But if you do have a client with some capital, here’s where some experts suggest you shop.

Seattle: The office market is flat, but apartments and industrial property are hot in this land of software giants.

San Francisco: Office space will hold up in this well diversified economy.

Washington, D.C.: Government is the one steady industry today, so office and apartments will perform well, and even retail may have some hope.

New York: As the office sector takes a hit from
Wall Street’s fall, hotels will still be filled with foreign tourists
ready to take up much of the retail slack.

Los Angeles: Hotels attract Pacific Rim visitors.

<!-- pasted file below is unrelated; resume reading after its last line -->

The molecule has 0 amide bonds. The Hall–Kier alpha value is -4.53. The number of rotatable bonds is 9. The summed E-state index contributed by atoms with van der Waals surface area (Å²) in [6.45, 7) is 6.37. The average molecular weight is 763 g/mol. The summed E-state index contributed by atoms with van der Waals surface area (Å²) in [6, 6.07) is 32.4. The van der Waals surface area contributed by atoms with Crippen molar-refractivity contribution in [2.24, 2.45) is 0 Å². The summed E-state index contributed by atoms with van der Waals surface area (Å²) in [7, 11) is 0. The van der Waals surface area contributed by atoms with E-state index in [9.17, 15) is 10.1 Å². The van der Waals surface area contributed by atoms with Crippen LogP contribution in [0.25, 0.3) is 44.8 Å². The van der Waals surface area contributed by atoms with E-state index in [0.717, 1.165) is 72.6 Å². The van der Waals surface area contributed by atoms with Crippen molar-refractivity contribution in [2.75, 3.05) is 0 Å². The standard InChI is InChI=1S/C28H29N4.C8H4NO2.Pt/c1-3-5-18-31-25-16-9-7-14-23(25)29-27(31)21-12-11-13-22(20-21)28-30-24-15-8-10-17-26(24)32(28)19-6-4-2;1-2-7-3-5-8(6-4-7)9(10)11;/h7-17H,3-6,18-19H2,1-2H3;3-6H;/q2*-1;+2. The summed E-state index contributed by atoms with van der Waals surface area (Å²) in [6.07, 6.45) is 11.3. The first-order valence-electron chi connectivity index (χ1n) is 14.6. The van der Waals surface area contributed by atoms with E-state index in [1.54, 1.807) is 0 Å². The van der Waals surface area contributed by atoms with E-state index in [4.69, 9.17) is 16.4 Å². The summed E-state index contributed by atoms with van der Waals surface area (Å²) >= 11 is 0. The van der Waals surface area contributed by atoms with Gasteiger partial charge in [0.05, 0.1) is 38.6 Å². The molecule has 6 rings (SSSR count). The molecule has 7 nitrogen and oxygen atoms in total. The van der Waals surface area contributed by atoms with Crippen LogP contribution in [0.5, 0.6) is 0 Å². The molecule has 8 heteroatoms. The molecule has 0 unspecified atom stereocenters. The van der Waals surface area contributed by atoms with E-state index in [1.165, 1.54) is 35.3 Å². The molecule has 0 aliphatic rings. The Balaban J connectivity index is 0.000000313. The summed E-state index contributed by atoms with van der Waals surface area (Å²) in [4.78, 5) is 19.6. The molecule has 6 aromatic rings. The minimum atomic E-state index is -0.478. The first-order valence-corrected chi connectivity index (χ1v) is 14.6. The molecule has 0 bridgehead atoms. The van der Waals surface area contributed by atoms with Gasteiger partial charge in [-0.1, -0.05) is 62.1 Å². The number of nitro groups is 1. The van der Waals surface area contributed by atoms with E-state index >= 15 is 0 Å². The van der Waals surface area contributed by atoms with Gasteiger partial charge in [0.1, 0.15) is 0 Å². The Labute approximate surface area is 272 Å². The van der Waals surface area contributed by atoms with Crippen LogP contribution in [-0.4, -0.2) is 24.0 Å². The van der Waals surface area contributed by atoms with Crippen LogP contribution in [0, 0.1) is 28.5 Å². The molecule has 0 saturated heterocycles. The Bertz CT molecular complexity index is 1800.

Apartments are a good bet, too, if you can hold for five years or more.
Warehousing may be down but is still big business.

Houston & Dallas: As long as oil prices stay
strong (oil was hovering near $44 a barrel at this writing), office,
retail, and industrial warehouse demand should be stable.

Pittsburgh: This dark horse continues to lose
population but has rebuilt its economy and had the fourth best
absorption of office space nationally in 2008, thanks to growth in
education, health, and biotech.

Sources: Emerging Trends in Real Estate 2009 (Urban Land Institute and Price WaterhouseCoopers); 2009 Real Estate Forecast (Grubb & Ellis Co.)